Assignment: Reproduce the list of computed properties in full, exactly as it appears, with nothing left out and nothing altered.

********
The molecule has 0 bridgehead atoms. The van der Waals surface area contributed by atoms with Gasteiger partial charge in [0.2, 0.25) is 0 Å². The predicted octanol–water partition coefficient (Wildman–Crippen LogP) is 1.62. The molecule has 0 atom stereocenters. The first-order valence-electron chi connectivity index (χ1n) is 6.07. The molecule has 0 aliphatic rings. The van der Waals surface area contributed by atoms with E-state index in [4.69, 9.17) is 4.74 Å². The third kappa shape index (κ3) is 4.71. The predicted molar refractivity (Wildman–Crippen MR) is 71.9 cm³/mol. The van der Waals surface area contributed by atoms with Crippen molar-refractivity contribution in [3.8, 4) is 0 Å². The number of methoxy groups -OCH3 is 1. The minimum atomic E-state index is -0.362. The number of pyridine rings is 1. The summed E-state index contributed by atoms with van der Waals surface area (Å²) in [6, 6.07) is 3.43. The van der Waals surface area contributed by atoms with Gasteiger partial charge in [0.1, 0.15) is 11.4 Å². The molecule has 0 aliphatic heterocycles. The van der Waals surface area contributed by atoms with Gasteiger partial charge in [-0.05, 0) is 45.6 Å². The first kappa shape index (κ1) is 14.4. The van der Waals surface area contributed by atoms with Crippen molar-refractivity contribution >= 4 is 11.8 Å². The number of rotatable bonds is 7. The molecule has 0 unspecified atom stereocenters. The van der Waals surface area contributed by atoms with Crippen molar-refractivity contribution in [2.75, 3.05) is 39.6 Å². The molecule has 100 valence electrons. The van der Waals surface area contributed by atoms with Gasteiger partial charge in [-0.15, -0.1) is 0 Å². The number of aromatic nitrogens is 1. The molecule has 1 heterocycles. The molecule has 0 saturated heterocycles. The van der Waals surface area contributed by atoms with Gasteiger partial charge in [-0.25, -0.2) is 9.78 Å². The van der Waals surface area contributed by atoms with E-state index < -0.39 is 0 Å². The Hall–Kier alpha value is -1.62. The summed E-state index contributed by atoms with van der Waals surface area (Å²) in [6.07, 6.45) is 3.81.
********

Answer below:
The molecule has 0 bridgehead atoms. The van der Waals surface area contributed by atoms with Gasteiger partial charge in [0.2, 0.25) is 0 Å². The predicted octanol–water partition coefficient (Wildman–Crippen LogP) is 1.62. The molecule has 0 atom stereocenters. The first-order valence-electron chi connectivity index (χ1n) is 6.07. The molecule has 0 aliphatic rings. The van der Waals surface area contributed by atoms with E-state index in [4.69, 9.17) is 4.74 Å². The third kappa shape index (κ3) is 4.71. The predicted molar refractivity (Wildman–Crippen MR) is 71.9 cm³/mol. The van der Waals surface area contributed by atoms with Crippen molar-refractivity contribution in [3.8, 4) is 0 Å². The number of methoxy groups -OCH3 is 1. The minimum atomic E-state index is -0.362. The number of pyridine rings is 1. The summed E-state index contributed by atoms with van der Waals surface area (Å²) in [6, 6.07) is 3.43. The van der Waals surface area contributed by atoms with Gasteiger partial charge in [0.1, 0.15) is 11.4 Å². The molecule has 0 aliphatic heterocycles. The van der Waals surface area contributed by atoms with Gasteiger partial charge in [-0.05, 0) is 45.6 Å². The first kappa shape index (κ1) is 14.4. The van der Waals surface area contributed by atoms with Crippen molar-refractivity contribution >= 4 is 11.8 Å². The number of rotatable bonds is 7. The molecule has 0 unspecified atom stereocenters. The van der Waals surface area contributed by atoms with Crippen molar-refractivity contribution in [2.75, 3.05) is 39.6 Å². The molecule has 100 valence electrons. The van der Waals surface area contributed by atoms with Gasteiger partial charge in [-0.15, -0.1) is 0 Å². The number of aromatic nitrogens is 1. The molecule has 1 heterocycles. The molecule has 0 saturated heterocycles. The van der Waals surface area contributed by atoms with Gasteiger partial charge in [-0.25, -0.2) is 9.78 Å². The van der Waals surface area contributed by atoms with E-state index < -0.39 is 0 Å². The Hall–Kier alpha value is -1.62. The summed E-state index contributed by atoms with van der Waals surface area (Å²) in [6.07, 6.45) is 3.81.